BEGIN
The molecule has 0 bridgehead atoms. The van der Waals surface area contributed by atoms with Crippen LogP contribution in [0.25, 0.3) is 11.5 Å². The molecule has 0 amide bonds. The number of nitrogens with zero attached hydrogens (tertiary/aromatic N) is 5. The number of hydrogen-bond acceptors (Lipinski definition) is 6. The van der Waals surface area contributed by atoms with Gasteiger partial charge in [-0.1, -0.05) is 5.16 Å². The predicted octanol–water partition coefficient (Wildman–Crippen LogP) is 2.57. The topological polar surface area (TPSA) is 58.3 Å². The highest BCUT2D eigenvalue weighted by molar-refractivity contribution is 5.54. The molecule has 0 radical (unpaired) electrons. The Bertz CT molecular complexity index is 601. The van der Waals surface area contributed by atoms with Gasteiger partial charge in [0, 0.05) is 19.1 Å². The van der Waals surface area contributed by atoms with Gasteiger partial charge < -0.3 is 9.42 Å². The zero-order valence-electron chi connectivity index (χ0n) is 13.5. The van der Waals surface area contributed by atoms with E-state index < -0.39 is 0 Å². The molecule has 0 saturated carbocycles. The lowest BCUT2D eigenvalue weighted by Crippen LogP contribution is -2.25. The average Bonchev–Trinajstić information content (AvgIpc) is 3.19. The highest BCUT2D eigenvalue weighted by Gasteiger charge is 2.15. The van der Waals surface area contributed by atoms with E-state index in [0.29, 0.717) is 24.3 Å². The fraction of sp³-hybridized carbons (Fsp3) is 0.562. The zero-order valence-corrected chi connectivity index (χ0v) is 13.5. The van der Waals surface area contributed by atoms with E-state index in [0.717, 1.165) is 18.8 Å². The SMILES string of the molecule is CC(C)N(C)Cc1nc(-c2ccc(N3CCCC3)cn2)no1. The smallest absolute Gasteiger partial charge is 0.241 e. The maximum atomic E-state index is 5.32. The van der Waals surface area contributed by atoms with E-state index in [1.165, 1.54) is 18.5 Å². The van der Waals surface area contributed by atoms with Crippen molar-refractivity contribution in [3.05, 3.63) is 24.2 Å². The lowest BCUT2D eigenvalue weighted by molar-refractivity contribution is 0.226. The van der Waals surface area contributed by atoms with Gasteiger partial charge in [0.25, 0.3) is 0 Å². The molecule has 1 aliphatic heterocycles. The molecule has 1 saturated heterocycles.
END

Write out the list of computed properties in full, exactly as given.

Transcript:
The molecule has 0 bridgehead atoms. The van der Waals surface area contributed by atoms with Crippen LogP contribution in [0.25, 0.3) is 11.5 Å². The molecule has 0 amide bonds. The number of nitrogens with zero attached hydrogens (tertiary/aromatic N) is 5. The number of hydrogen-bond acceptors (Lipinski definition) is 6. The van der Waals surface area contributed by atoms with Gasteiger partial charge in [-0.1, -0.05) is 5.16 Å². The predicted octanol–water partition coefficient (Wildman–Crippen LogP) is 2.57. The topological polar surface area (TPSA) is 58.3 Å². The highest BCUT2D eigenvalue weighted by molar-refractivity contribution is 5.54. The molecule has 0 radical (unpaired) electrons. The Bertz CT molecular complexity index is 601. The van der Waals surface area contributed by atoms with Gasteiger partial charge in [0, 0.05) is 19.1 Å². The van der Waals surface area contributed by atoms with Gasteiger partial charge < -0.3 is 9.42 Å². The zero-order valence-electron chi connectivity index (χ0n) is 13.5. The van der Waals surface area contributed by atoms with E-state index < -0.39 is 0 Å². The molecule has 0 saturated carbocycles. The lowest BCUT2D eigenvalue weighted by Crippen LogP contribution is -2.25. The average Bonchev–Trinajstić information content (AvgIpc) is 3.19. The highest BCUT2D eigenvalue weighted by Gasteiger charge is 2.15. The van der Waals surface area contributed by atoms with E-state index in [0.29, 0.717) is 24.3 Å². The fraction of sp³-hybridized carbons (Fsp3) is 0.562. The zero-order valence-corrected chi connectivity index (χ0v) is 13.5. The van der Waals surface area contributed by atoms with E-state index in [0.717, 1.165) is 18.8 Å². The SMILES string of the molecule is CC(C)N(C)Cc1nc(-c2ccc(N3CCCC3)cn2)no1. The smallest absolute Gasteiger partial charge is 0.241 e. The maximum atomic E-state index is 5.32. The van der Waals surface area contributed by atoms with E-state index in [1.165, 1.54) is 18.5 Å². The van der Waals surface area contributed by atoms with Crippen molar-refractivity contribution in [3.05, 3.63) is 24.2 Å². The lowest BCUT2D eigenvalue weighted by molar-refractivity contribution is 0.226. The van der Waals surface area contributed by atoms with Gasteiger partial charge in [0.25, 0.3) is 0 Å². The molecule has 1 aliphatic heterocycles. The molecule has 1 saturated heterocycles.